“I insist on taking a time portal,” stated the historian, a human-Vulcan hybrid named Kalothin.
“We’ve got some accuracy issues with ‘em,” explained Chief Engineer Kevin O’Connor.
Kevin’s boss, Admiral Carmen Calavicci, looked on. “He’s right, you know. A better choice, truly, would be for you to delay your observational voyage until the Audrey Niffenegger can be repaired. Time ships are better when it’s a trip of over a millennium, and yours is about fifteen hundred years.”
“I want to go now,” he insisted.
Carmen shot time traveler Richard Daniels a quick look – the guy seemed to have nearly no Vulcan blood in him whatsoever if he was that impatient. “You’ll need to sign a waiver, then, absolving us of any liability in the event that you don’t get to 1616 Padua. Plus Richard here will accompany you.”
“Standard operating procedure,” Rick explained. “It’ll be fine. Our pretext will be that we are itinerant day laborers. You’ll need to camouflage your ears, of course.”
“Yes,” Kalothin conceded.
“And Boris Yarin will give you a shot of a temporary version of stem cell growth accelerator,” Carmen added, “that way; you can’t be killed by any nasty bugs.”
“But that’s nothing against amputations,” Rick stated, “so try not to get a finger cut off.”
“I’ll, I’ll keep that in mind.”
They were ready in less than an hour. Their attire was cloaks, flaxen shirts, breeches and clogs. They each wore somewhat flat hats as well.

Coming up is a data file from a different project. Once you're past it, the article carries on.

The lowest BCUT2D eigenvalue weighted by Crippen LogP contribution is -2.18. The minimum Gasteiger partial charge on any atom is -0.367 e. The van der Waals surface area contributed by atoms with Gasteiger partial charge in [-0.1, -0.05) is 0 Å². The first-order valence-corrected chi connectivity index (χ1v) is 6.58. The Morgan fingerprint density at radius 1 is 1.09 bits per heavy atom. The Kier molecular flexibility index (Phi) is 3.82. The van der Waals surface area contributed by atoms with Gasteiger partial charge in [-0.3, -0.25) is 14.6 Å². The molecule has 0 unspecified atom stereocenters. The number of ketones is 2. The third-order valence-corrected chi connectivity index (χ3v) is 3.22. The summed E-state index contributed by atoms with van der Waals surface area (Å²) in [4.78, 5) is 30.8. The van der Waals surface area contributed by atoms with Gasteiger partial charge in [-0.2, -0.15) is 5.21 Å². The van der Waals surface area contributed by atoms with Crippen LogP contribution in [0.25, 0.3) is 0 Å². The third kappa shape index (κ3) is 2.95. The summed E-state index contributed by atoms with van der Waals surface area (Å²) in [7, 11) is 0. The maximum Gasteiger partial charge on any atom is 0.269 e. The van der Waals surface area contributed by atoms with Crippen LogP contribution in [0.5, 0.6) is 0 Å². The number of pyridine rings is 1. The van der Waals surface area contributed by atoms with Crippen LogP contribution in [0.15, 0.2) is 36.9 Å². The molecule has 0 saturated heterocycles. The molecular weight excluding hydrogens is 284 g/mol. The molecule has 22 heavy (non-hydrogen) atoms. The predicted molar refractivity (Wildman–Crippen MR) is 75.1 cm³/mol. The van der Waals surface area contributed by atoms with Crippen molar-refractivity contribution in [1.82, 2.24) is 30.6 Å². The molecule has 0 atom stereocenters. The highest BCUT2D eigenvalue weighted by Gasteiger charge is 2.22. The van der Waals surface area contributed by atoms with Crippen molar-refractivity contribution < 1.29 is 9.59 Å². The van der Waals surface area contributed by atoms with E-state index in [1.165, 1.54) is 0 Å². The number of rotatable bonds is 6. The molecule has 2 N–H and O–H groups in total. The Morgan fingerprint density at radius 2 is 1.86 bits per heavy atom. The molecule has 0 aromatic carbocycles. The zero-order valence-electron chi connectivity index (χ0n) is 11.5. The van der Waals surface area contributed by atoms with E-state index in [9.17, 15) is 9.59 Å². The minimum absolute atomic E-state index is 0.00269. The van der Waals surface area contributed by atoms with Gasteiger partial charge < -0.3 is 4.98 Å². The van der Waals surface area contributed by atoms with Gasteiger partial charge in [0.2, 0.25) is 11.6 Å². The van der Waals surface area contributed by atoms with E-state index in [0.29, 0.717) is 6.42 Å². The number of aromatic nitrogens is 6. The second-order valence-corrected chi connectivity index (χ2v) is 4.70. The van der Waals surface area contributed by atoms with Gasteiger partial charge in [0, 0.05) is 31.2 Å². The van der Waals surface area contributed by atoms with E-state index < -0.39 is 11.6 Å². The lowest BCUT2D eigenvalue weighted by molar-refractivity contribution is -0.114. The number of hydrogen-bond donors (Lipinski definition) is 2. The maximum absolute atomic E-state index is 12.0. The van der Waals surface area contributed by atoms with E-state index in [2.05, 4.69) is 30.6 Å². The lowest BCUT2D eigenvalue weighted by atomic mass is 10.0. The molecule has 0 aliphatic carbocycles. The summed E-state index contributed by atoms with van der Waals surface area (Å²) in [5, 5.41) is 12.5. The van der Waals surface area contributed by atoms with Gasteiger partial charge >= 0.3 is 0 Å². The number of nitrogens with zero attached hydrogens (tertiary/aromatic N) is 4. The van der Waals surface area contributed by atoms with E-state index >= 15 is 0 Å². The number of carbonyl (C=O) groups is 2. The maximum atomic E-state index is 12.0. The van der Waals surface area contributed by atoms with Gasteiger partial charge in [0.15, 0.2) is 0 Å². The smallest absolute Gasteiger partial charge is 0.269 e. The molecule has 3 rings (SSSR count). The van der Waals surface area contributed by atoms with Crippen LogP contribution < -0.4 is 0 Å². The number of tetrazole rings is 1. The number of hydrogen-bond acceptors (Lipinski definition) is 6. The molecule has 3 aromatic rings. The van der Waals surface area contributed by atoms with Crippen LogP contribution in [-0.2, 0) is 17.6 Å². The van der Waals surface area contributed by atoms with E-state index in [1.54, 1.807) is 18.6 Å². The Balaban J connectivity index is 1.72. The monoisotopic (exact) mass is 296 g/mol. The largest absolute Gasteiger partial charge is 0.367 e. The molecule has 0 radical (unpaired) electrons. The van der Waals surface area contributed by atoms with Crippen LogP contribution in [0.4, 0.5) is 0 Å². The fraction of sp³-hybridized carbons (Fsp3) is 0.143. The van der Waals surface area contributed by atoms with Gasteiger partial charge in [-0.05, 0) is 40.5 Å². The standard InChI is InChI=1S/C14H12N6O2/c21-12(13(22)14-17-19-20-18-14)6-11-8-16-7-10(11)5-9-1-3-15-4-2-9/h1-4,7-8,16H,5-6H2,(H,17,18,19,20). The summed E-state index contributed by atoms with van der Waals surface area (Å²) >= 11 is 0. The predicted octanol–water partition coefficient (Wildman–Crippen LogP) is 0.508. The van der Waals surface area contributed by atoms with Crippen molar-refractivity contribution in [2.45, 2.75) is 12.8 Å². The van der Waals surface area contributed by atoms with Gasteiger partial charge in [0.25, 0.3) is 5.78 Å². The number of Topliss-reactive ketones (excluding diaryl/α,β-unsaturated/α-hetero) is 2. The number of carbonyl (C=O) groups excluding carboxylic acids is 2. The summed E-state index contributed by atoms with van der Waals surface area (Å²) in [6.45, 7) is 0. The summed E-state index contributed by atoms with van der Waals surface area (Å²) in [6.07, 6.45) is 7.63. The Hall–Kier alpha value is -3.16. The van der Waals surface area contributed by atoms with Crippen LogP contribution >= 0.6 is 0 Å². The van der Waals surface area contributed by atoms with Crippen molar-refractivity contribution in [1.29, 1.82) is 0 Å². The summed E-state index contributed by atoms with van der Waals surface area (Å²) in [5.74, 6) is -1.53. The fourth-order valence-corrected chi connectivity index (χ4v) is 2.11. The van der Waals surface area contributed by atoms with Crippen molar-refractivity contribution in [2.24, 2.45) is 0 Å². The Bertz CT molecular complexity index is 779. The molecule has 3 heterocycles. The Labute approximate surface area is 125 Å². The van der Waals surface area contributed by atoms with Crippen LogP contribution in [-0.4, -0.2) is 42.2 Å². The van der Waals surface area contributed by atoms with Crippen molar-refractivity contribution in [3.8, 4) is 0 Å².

“Ready to see Galileo?” Rick asked. Kalothin nodded. Rick looked at Kevin. “Let’s go.”
Kevin hit the controls and they were whisked away. He looked at a monitor and frowned, once they’d disappeared. “Damn.”
“What’s the matter?” Carmen inquired, a bit of alarm in her voice.
“Shoulda waited for the Audrey to be fixed. Looks like they’re off both spatially and temporally.”
“How bad is it?”
“I’ll triangulate and find ‘em. I am thinking they’re still in Europe. And I think they’re within two hundred years or so, give or take a decade.”
“Let’s put a rush on this,” Carmen commanded, “Those people still believe in witches.”
They landed in a farmer’s field, where there were indeterminate plants growing. Barley? Wheat? Hay? Rick had no idea.
“This doesn’t look like Padua,” Kalothin complained.
“I’m sure it isn’t,” Rick sighed. “Kevin’ll have to find us.”
“How long does that generally take?”
“From his end, minutes. From ours, it’s usually a day or two when we’re this far away spatially and temporally. Shoulda waited for Audrey.”
“I – yes, you’re right of course. Perhaps we can salvage the situation. Whatever this time period is, it may still be worth studying.”
“Huh. If it’s medieval times, our clothes and our pretext are probably okay. Hold onto that portable PADD and don’t let anyone see it.” Rick indicated a small device that Kalothin was holding. “You might have to adjust the translation setting. These folks might or might not speak Italian.” Rick had no such worries, as he had a tiny communicator permanently embedded behind his left ear. A tap or two and it would switch to German or Bantu or whatever the natives were speaking. But he still carried a portable PADD. The device was no bigger than a stick of chewing gum, and had two rings that could be worn around the fingers. The device was tucked into the palm of his hand; the only evidence of its existence was the two carrying rings around his knuckles.
“Let’s go this way,” Kalothin suggested. The crops seemed to be thinning; it may have been near the border of the farmer’s land.
There was, in a kilometer or so, a village. They listened for the sounds of speech and adjusted their translations accordingly. There was a small acting troupe performing on a raised platform as people threw bits of copper or even left a little produce in payment.
Snatches of speech – donde esta – and – derecho – and – iglesia – and Rick’s translator kicked in. It was Spanish.